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‘Close seven airports now’: How environmental group wants to change how Germans fly

A damning new report suggests the German government is propping up inefficient airports with huge subsidies. It proposes a new grid of a small number of airports connected by high-speed trains.

‘Close seven airports now’: How environmental group wants to change how Germans fly
Rostock-Laage airport, where passenger numbers have been dropping. Photo: DPA

Most of us have probably never heard of them, but Kassel-Calden, Rostock-Laage and Niederrhein-Weeze are all airports you can fly from in Germany.

The problem is, hardly anybody ever uses them. Only three planes took off from Kassel-Calden on Wednesday morning. No commercial flights are taking off from Rostock-Laage for the next two days.

These are just some of the 14 regional airports that were analysed by the environmental organisation BUND. Each of the airports serves between 300,000 and 2 million passengers annually.

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The report found that seven of the airports were of no use in terms of connecting local populations to hub airports and should be closed immediately. 

An analysis of the flight plans of the airports found that they rarely connected to hubs, instead flying to holiday destinations in Egypt, Spain and other warmer destinations.

All but two of the airports should be closed down in the medium term, the report concluded.

It also found that the airports had been propped up with €200 million in subsidies over the past four years.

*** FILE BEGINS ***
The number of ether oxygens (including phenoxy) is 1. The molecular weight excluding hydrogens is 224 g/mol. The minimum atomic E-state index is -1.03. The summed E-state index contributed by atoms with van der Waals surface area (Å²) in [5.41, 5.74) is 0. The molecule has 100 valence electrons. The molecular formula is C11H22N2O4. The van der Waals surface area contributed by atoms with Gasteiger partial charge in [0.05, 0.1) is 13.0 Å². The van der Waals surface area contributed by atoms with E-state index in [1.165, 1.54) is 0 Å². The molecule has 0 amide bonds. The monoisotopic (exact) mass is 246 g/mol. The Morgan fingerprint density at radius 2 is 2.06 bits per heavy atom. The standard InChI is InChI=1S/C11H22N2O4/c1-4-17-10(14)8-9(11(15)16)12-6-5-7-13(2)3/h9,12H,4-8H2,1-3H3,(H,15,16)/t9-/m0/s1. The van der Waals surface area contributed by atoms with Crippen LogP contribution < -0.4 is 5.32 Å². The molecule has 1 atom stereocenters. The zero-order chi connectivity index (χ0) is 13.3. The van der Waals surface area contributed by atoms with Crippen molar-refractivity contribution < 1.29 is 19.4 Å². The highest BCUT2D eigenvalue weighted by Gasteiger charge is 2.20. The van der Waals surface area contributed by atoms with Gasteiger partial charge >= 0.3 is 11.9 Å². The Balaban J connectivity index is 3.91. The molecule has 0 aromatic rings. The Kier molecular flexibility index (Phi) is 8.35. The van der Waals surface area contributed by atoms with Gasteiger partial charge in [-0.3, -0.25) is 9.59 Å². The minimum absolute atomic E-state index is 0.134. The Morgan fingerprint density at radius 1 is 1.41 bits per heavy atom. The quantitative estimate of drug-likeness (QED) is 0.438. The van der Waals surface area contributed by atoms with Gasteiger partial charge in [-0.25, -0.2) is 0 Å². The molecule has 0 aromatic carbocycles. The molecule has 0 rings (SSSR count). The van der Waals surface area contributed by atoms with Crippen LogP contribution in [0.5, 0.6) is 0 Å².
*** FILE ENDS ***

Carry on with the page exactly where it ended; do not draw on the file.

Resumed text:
“We are demanding a stop for all subsidies and tax rebates for regional airports in Germany and the EU,” said BUND chairman Olaf Bandt.

BUND proposed instead that Germany reduce its number of airports to just eight large hub airports, all of which would be connected to the national rail network with high speed connections. 

The proposal would see Lufthansa and Deutsche Bahn, both at least partially owned by the state, working together on creating an efficient network of rail and air connections.

The Association of German Airports, ADV, rejected the report's findings, saying that regional airports contribute to local economies while providing ways for migrant populations to travel home in the summer.

The financing of regional airports in Germany is in line with European law and the objectives of the EU White Paper 'Roadmap to a Single European Sky European transport area'”, the ADV said.

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Could sleeper trains offer Germans cheap, low-carbon travel across Europe?

Several political parties in Germany have said they want to bring back sleeper trains in order to meet carbon emissions targets.

Could sleeper trains offer Germans cheap, low-carbon travel across Europe?
A sleeper train in Austria. Photo: dpa/APA | Georg Hochmuth

The Green party have said that they want to put state subsidies into night trains that will connect Germany with cities as far flung as St Petersburg in the north and Lisbon in the south.

According to the environmentalist party’s plans, 40 night rail lines could connect 200 destinations across the continent including islands like Mallorca, which would be linked in by train and ferry.

The Greens want the EU to buy a fleet of sleeper trains that could travel at speeds of between 200 km/h and 250 km/h.

The CDU have also announced plans to rebuild the country’s sleeper train services.

Deutsche Bahn stopped its last sleeper service in 2016 citing the high costs involved in maintaining its fleet that was not recuperated through ticket sales.

Earlier this year the state owned company said it had “no plans” to purchase new sleeper wagons.

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